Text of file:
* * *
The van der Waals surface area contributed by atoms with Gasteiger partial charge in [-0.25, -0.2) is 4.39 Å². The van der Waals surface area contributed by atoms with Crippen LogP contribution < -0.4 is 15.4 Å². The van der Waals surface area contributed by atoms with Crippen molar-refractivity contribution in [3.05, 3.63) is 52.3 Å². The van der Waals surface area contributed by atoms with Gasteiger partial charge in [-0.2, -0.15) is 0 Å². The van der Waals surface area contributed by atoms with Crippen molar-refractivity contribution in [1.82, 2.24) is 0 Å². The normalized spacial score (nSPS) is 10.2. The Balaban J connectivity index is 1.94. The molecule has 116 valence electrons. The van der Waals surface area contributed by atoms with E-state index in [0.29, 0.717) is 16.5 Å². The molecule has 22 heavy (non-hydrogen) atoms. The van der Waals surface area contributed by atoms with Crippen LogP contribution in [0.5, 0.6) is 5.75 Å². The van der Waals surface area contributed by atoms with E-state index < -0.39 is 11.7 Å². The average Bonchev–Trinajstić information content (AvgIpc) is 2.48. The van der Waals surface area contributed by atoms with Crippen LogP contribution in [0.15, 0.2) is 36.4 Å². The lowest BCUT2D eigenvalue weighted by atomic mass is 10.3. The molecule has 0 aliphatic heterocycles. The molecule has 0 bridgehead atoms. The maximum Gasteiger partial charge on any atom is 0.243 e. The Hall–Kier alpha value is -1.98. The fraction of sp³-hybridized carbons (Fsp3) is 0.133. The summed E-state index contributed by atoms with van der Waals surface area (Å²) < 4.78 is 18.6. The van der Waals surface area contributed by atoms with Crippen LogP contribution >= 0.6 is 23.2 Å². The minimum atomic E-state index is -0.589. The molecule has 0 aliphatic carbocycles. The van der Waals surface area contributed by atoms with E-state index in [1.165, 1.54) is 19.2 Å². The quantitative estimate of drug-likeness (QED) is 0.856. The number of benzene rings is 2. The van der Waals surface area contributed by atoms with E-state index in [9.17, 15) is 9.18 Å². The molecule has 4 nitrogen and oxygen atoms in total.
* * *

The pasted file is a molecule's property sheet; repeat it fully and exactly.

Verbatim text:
The van der Waals surface area contributed by atoms with Gasteiger partial charge in [-0.25, -0.2) is 4.39 Å². The van der Waals surface area contributed by atoms with Crippen LogP contribution < -0.4 is 15.4 Å². The van der Waals surface area contributed by atoms with Crippen molar-refractivity contribution in [3.05, 3.63) is 52.3 Å². The van der Waals surface area contributed by atoms with Gasteiger partial charge in [-0.2, -0.15) is 0 Å². The van der Waals surface area contributed by atoms with Crippen molar-refractivity contribution in [1.82, 2.24) is 0 Å². The normalized spacial score (nSPS) is 10.2. The Balaban J connectivity index is 1.94. The molecule has 116 valence electrons. The van der Waals surface area contributed by atoms with E-state index in [0.29, 0.717) is 16.5 Å². The molecule has 22 heavy (non-hydrogen) atoms. The van der Waals surface area contributed by atoms with Crippen LogP contribution in [0.5, 0.6) is 5.75 Å². The van der Waals surface area contributed by atoms with E-state index < -0.39 is 11.7 Å². The average Bonchev–Trinajstić information content (AvgIpc) is 2.48. The van der Waals surface area contributed by atoms with Crippen LogP contribution in [0.15, 0.2) is 36.4 Å². The lowest BCUT2D eigenvalue weighted by atomic mass is 10.3. The molecule has 0 aliphatic heterocycles. The molecule has 0 bridgehead atoms. The maximum Gasteiger partial charge on any atom is 0.243 e. The Hall–Kier alpha value is -1.98. The fraction of sp³-hybridized carbons (Fsp3) is 0.133. The summed E-state index contributed by atoms with van der Waals surface area (Å²) < 4.78 is 18.6. The van der Waals surface area contributed by atoms with Crippen LogP contribution >= 0.6 is 23.2 Å². The minimum atomic E-state index is -0.589. The molecule has 0 aliphatic carbocycles. The van der Waals surface area contributed by atoms with E-state index in [1.165, 1.54) is 19.2 Å². The quantitative estimate of drug-likeness (QED) is 0.856. The number of benzene rings is 2. The van der Waals surface area contributed by atoms with E-state index in [9.17, 15) is 9.18 Å². The molecule has 4 nitrogen and oxygen atoms in total.